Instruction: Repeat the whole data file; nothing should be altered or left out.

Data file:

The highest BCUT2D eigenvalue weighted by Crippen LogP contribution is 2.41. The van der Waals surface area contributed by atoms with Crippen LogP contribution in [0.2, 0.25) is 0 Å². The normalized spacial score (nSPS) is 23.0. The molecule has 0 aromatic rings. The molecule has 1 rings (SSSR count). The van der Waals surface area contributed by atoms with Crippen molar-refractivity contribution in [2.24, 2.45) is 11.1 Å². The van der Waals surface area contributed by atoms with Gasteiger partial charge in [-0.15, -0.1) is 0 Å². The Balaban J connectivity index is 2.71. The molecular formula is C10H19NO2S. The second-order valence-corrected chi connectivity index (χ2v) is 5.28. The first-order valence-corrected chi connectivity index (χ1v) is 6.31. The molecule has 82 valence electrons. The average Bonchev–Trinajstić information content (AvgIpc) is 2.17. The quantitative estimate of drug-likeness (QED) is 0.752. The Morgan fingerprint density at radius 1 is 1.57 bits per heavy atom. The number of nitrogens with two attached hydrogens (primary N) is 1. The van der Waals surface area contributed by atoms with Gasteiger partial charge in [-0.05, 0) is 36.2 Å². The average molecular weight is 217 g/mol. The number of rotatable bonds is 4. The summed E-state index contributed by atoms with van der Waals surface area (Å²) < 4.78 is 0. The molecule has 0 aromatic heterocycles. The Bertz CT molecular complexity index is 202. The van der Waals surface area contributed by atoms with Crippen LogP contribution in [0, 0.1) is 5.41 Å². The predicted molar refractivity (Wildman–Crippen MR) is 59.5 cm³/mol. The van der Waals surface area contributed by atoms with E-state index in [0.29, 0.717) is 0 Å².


The highest BCUT2D eigenvalue weighted by Crippen LogP contribution is 2.41. The van der Waals surface area contributed by atoms with Crippen LogP contribution in [0.2, 0.25) is 0 Å². The normalized spacial score (nSPS) is 23.0. The molecule has 0 aromatic rings. The molecule has 1 rings (SSSR count). The van der Waals surface area contributed by atoms with Crippen molar-refractivity contribution in [2.24, 2.45) is 11.1 Å². The van der Waals surface area contributed by atoms with Gasteiger partial charge in [-0.15, -0.1) is 0 Å². The Balaban J connectivity index is 2.71. The molecular formula is C10H19NO2S. The second-order valence-corrected chi connectivity index (χ2v) is 5.28. The first-order valence-corrected chi connectivity index (χ1v) is 6.31. The molecule has 82 valence electrons. The average Bonchev–Trinajstić information content (AvgIpc) is 2.17. The quantitative estimate of drug-likeness (QED) is 0.752. The Morgan fingerprint density at radius 1 is 1.57 bits per heavy atom. The number of nitrogens with two attached hydrogens (primary N) is 1. The van der Waals surface area contributed by atoms with Gasteiger partial charge in [-0.05, 0) is 36.2 Å². The average molecular weight is 217 g/mol. The number of rotatable bonds is 4. The summed E-state index contributed by atoms with van der Waals surface area (Å²) < 4.78 is 0. The molecule has 0 aromatic heterocycles. The Bertz CT molecular complexity index is 202. The van der Waals surface area contributed by atoms with Crippen LogP contribution in [0, 0.1) is 5.41 Å². The predicted molar refractivity (Wildman–Crippen MR) is 59.5 cm³/mol. The van der Waals surface area contributed by atoms with E-state index in [0.29, 0.717) is 0 Å².